Security maintenance is one of the most important topics, especially in JavaScript ecosystem. Packages that your project uses are constantly updated and good software agency will keep track track of that. This way they can implement necessary changes to ensure that your application security is always top-notch.

Updates and bugfixes

No one has ever produced a perfect software solution in terms of online apps. It’s necessary to constantly keep fixing new bugs, increase application stability and keep it updated.

Web software we build has to work on evergreen browsers, which are constantly getting upgrades. As a result, runtime environment changes and we have to make sure that our application always keeps up.


As your company and idea grows so must your product. That’s why it’s a good idea to discuss after-deployment-cooperation details when you first start working with a software agency.

Most often, when your product starts reaching wider audiences you will start getting questions about new features - it’s good to interact with your users and constantly adjust your product to their feedback.

It’s usually a good idea to keep the same software agency to work on adding new features, because they already know your product and you have a set workflow between companies. As a result, implementation is smooth and your users are satisfied.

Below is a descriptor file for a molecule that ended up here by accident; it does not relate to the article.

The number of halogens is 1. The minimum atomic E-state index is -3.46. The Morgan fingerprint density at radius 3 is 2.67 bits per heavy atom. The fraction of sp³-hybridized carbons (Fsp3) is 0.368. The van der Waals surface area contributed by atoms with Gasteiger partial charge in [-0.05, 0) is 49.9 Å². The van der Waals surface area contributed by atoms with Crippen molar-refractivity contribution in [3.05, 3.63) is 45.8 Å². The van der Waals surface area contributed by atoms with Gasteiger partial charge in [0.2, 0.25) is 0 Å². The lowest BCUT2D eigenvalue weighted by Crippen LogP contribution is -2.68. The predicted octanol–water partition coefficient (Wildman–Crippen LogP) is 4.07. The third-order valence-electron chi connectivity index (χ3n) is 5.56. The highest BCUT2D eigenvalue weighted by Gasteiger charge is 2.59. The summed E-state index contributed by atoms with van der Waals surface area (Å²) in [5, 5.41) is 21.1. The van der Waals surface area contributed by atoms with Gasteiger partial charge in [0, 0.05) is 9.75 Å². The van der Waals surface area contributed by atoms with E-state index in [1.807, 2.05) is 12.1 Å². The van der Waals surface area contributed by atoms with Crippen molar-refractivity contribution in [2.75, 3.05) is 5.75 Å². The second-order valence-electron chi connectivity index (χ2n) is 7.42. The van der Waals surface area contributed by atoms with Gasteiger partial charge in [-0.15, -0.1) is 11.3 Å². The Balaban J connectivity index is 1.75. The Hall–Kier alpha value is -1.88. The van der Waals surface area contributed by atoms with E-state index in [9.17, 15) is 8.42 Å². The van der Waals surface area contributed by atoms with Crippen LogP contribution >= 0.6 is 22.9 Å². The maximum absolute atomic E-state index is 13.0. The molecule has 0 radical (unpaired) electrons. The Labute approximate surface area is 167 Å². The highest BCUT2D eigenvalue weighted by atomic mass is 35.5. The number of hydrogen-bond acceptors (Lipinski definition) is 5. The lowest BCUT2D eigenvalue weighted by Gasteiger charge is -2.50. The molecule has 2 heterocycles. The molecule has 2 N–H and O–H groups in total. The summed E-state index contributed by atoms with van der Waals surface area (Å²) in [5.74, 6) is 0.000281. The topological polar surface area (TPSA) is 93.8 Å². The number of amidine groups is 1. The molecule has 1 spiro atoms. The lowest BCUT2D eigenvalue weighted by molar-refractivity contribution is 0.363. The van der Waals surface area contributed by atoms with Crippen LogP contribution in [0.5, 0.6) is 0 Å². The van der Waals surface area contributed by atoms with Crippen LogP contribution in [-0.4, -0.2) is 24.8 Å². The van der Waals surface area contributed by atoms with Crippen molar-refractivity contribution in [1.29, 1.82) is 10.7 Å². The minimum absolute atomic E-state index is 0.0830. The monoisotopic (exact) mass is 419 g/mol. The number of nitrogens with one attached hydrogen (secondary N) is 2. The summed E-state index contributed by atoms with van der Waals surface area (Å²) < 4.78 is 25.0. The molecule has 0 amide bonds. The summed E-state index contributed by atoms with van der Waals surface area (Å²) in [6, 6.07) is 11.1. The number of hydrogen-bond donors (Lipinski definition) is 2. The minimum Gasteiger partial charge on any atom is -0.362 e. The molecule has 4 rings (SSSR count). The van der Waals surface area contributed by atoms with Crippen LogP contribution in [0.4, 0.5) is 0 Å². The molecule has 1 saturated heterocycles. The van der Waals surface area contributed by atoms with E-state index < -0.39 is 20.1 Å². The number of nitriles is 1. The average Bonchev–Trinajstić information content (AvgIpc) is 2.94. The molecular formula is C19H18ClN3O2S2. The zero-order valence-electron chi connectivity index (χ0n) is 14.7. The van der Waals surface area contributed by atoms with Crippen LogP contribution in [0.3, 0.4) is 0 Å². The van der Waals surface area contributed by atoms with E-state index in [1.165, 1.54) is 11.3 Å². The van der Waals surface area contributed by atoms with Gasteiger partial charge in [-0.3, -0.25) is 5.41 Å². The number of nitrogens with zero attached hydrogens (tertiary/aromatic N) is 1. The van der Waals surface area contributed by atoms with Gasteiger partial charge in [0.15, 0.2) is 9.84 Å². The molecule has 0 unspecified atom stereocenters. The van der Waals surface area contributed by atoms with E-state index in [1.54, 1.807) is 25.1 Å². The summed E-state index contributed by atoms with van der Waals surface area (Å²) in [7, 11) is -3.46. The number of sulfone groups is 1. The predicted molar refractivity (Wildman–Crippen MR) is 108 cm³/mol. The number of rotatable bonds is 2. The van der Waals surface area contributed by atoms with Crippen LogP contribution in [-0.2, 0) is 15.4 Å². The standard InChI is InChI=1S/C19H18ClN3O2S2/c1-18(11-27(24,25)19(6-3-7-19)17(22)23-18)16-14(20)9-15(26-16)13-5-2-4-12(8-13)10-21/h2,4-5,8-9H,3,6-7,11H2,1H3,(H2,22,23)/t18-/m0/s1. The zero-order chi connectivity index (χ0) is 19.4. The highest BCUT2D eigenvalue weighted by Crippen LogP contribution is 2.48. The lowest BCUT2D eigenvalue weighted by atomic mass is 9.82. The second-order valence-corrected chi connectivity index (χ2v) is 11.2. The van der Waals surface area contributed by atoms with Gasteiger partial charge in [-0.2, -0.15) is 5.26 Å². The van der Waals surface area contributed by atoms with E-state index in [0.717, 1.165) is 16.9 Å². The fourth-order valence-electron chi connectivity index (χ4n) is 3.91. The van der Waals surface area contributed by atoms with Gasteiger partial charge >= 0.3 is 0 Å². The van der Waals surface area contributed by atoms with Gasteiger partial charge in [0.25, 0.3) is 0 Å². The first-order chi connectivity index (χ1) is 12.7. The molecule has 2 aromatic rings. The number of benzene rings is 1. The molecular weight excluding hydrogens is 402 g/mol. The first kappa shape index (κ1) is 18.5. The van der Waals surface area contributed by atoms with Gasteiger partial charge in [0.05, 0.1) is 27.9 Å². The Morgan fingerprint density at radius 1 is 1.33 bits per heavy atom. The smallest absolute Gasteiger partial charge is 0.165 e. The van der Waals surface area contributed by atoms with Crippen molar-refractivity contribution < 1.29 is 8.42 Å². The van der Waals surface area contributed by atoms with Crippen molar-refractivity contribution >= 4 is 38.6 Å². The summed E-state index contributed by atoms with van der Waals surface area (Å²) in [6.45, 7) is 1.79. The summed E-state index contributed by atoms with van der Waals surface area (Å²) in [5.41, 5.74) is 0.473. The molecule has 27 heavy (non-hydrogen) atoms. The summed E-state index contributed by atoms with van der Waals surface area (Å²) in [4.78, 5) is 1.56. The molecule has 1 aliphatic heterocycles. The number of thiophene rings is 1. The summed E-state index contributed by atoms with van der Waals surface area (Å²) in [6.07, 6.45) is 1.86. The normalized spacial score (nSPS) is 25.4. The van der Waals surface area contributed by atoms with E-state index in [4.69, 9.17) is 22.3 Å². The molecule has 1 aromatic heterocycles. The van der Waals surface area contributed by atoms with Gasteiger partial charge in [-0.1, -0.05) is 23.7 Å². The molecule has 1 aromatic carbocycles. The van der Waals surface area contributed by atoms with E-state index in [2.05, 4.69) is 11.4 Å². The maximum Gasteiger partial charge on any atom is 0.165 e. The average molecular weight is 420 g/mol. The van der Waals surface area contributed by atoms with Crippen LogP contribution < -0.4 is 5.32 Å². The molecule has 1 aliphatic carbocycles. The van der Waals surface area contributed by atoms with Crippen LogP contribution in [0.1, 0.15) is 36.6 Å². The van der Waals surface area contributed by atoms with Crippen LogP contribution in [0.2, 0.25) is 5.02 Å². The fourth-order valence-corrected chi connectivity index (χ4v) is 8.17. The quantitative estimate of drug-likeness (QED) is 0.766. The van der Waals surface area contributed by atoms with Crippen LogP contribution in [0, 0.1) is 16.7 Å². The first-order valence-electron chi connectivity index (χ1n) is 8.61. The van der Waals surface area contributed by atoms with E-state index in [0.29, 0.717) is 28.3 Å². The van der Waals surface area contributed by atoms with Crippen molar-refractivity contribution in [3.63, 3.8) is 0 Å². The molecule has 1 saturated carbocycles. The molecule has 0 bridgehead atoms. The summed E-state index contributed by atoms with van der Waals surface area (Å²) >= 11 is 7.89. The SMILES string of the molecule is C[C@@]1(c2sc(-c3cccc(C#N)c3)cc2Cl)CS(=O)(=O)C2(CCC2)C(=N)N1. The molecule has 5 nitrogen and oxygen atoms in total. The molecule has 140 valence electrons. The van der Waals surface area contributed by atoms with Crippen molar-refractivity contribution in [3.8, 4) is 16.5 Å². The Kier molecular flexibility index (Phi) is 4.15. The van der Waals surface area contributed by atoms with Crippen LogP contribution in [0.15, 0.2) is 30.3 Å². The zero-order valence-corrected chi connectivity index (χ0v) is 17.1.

Now that you understand what each of the steps means, let’s talk about which ones are going to be necessary depending on your project type.

BRAND NEW PRODUCT (starting from scratch)

When you have a new product and no design or programming work has been done, you will need to go over all of the steps in the order provided above. That way we can guarantee that the whole development process will be well put together and your solution will be much better suited to your users.


If you already have a working solution or an MVP of your product, you will probably want to expand it or add new modules.

In this case you probably will not need full business workshops, a project scoping session will be enough in most cases. We will work with your team to determine necessary technical solutions. When that’s done, we can jump right into development.


If you already have an established product with a customer base and you need to maintain it, working with a software agency can be very beneficial. That way your core development team can focus on your main features, while software agency can ensure the smooth process of fixing bugs and maintaining your existing solution.

This step is mostly dependant on your development team. Software agency will consult with your CTO and programmers to learn your exact needs.


Summing up, when working with a software agency, it’s very important to establish fundamentals of your product before starting the development process. Only then you can really benefit and greatly increase your product value.

Would you like to talk about your project and conduct business workshops? Contact us :)